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Data from: Experimental inhibition of a key cellular antioxidant affects vocal communication

Citation

Messina, Simone et al. (2018), Data from: Experimental inhibition of a key cellular antioxidant affects vocal communication, Dryad, Dataset, https://doi.org/10.5061/dryad.4g313

Abstract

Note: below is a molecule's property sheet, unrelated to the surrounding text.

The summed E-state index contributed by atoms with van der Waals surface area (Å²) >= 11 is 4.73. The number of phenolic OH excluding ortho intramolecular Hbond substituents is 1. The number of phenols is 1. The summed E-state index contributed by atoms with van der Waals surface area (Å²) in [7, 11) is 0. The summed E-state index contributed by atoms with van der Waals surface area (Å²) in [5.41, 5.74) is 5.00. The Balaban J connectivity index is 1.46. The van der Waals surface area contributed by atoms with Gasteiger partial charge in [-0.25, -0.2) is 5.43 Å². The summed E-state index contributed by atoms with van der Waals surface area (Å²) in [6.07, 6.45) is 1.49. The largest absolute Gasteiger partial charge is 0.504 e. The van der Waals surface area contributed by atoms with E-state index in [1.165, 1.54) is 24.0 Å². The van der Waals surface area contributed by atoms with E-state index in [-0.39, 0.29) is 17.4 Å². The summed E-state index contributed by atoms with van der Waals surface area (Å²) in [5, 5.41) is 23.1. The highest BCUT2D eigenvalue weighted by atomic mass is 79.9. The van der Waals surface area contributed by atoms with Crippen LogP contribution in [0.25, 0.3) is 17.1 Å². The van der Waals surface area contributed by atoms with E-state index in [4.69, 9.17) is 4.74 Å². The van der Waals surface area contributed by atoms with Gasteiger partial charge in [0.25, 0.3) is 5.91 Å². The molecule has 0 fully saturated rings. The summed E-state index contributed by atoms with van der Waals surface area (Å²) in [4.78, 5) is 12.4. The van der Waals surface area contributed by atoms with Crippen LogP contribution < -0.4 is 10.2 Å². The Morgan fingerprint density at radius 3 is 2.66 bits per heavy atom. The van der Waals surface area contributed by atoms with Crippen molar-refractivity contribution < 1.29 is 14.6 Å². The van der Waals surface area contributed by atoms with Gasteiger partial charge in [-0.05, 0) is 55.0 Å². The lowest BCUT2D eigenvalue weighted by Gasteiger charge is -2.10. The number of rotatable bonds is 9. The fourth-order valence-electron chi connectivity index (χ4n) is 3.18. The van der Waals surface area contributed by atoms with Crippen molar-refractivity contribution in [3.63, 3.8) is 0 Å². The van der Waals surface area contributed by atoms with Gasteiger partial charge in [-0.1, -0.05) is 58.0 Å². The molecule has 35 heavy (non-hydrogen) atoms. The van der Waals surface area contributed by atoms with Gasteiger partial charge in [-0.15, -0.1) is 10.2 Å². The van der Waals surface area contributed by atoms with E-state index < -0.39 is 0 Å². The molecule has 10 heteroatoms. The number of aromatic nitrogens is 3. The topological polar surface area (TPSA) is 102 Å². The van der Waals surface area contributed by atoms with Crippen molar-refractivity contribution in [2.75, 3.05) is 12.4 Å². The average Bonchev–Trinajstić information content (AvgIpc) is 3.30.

1.There is substantial interest of evolutionary ecologists in the proximate mechanisms that modulate vocal communication. In recent times, there has been growing interest in the role of oxidative stress as a mediator of avian song expression. 2.Here we tested whether the experimental inhibition of the synthesis of a key cellular antioxidant (glutathione) reduces song rate metrics of male European starlings (Sturnus vulgaris). We measured the effect of our treatment on total song rate and on its two components, undirected and nest-box oriented song, outside the breeding season. 3.Treated males that did not own a nest-box (subordinate males likely to be of lower quality) suffered increased oxidative stress relative to untreated males, while treated males that owned a nest-box (dominant males likely to be of higher quality) did not. Treated non-owners also reduced their undirected song rate, whereas treated nest-box owners did not suffer any reduction in song rate. 4.Our results revealed that inhibition of a key cellular antioxidant results in decreased vocal communication in a social vertebrate, and that this effect is dependent on its social status (nest-box owner versus non-owner). 5.This work provides support for the hypothesis that acoustic signals may honestly convey information about the individual oxidative status and capacity to regulate the oxidative balance. Our findings raise the possibility of hitherto unexplored impacts of oxidative stress on fitness traits in social species.

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